Morton’s Neuroma (pinched nerve)

Description

When two bones rub together, it often causes the outer coating of a nerve in your foot to swell. This swelling is most commonly referred to as Morton’s neuroma. It usually presents between the metatarsal heads of the third and fourth toe, but can occur elsewhere in the foot.

Causes

The exact etiology of Morton’s neuroma is still somewhat unclear. There are, however, a number of precipitating factors that can cause a localized irritation of the nerve which may contribute to the development of a neuroma. These factors are:

Footwear

Any shoe that is constricting in the forefoot can place excessive pressure on the nerves in the front of the foot. Morton’s neuroma is commonly seen in women who have worn high-heeled shoes for many years, or in men whose occupation puts excessive stress on the forefoot such as jobs involving prolonged kneeling, climbing ladders or which require constricting shoe-gear (e.g. construction boots, soccer cleats, etc).

Biomechanical Abnormalities

Instability (pronation) can predispose the foot to the development of a neuroma. The excessive pulling on the common digital nerve against the deep transverse intermetatarsal ligament results in irritation and eventually the development of the neuroma.

Treatments

Footwear
Modification of footwear can reduce the pain. This may include avoiding high-heeled shoes.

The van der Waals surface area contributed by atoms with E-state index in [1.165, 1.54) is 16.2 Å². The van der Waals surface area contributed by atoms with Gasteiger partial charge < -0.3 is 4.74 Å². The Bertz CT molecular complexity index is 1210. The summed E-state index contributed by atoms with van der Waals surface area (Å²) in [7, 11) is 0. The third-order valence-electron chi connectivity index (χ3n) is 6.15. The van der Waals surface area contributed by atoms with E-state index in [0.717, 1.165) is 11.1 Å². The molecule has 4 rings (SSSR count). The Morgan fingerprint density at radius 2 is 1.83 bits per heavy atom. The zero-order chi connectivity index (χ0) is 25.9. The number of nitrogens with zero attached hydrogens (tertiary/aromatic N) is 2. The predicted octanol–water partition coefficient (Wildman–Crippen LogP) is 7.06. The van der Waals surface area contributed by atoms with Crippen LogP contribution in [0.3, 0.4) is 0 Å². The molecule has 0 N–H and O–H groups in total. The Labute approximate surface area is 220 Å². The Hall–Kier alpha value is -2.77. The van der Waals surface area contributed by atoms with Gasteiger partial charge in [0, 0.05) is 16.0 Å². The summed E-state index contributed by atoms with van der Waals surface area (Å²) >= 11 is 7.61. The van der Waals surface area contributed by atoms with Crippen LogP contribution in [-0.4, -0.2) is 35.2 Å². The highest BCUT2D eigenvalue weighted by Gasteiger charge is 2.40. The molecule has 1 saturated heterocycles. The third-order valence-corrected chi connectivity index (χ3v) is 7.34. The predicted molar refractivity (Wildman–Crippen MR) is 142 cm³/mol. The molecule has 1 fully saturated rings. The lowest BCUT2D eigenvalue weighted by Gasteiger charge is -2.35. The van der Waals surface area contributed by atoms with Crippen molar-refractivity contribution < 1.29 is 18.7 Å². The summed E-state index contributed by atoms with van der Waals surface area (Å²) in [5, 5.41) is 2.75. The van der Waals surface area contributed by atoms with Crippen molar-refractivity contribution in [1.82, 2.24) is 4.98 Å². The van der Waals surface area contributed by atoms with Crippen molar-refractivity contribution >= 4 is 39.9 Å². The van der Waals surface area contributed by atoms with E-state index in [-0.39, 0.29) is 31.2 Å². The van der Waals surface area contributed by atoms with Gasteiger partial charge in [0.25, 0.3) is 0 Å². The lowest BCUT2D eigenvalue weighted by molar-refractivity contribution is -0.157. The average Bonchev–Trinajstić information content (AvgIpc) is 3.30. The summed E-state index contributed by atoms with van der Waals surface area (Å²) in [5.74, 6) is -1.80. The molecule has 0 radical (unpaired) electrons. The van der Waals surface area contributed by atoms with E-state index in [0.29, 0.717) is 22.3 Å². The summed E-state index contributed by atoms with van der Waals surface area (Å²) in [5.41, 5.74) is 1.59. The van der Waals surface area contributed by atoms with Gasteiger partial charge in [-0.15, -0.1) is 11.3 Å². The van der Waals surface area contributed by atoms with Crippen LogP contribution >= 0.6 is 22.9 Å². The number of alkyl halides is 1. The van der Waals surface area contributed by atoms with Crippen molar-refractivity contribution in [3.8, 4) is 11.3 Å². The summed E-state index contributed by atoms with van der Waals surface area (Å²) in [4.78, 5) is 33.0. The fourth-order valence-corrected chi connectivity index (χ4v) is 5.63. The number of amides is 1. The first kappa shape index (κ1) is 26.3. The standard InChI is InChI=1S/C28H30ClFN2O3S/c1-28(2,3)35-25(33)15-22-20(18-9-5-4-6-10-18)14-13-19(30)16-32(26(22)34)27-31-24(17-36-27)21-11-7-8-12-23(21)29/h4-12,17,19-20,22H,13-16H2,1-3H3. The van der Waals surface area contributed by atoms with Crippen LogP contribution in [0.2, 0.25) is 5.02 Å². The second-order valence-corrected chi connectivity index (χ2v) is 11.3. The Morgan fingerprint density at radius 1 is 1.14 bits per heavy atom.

Orthotics
Custom shoe inserts adjust the structural support of your foot, helping to prevent irritation and remove the pressure from the nerve, thus allowing it to heal. Early treatment is critical as, once the neuroma has become permanently scarred, orthotics become less effective.

Injection
Anti-inflammatory medications can reduce the swelling in the nerve and offer temporary relief. These are recommended when other, more conservative therapies are insufficient on their own to heal the neuroma.

Sclerosing Injection
Sclerosing injections are a new therapy consisting of an injection which neutralizes pain fibers in the neuroma. A single weekly injection is given for four to seven weeks. This therapy has been very successful in helping patients resolve long-term neuroma pain and avoid surgery.

Physical Therapy
Ultrasound can be used in conjunction with other treatments to help the healing process.

Surgery
If the neuroma pain persists after the patient has undergone the above tretments, the nerve is likely permanently scarred or damaged and must be surgically removed. The surgery is done under local anesthetic and is often performed in the doctor’s office. Full recovery is expected in a few weeks. If surgery is an option, the doctor should discuss it with you thoroughly.

Neuroma pain is a very common problem and in most cases, is treated quickly and easily without requiring removal of the nerve. If you have any further questions or concerns, please ask the doctor during your appointment.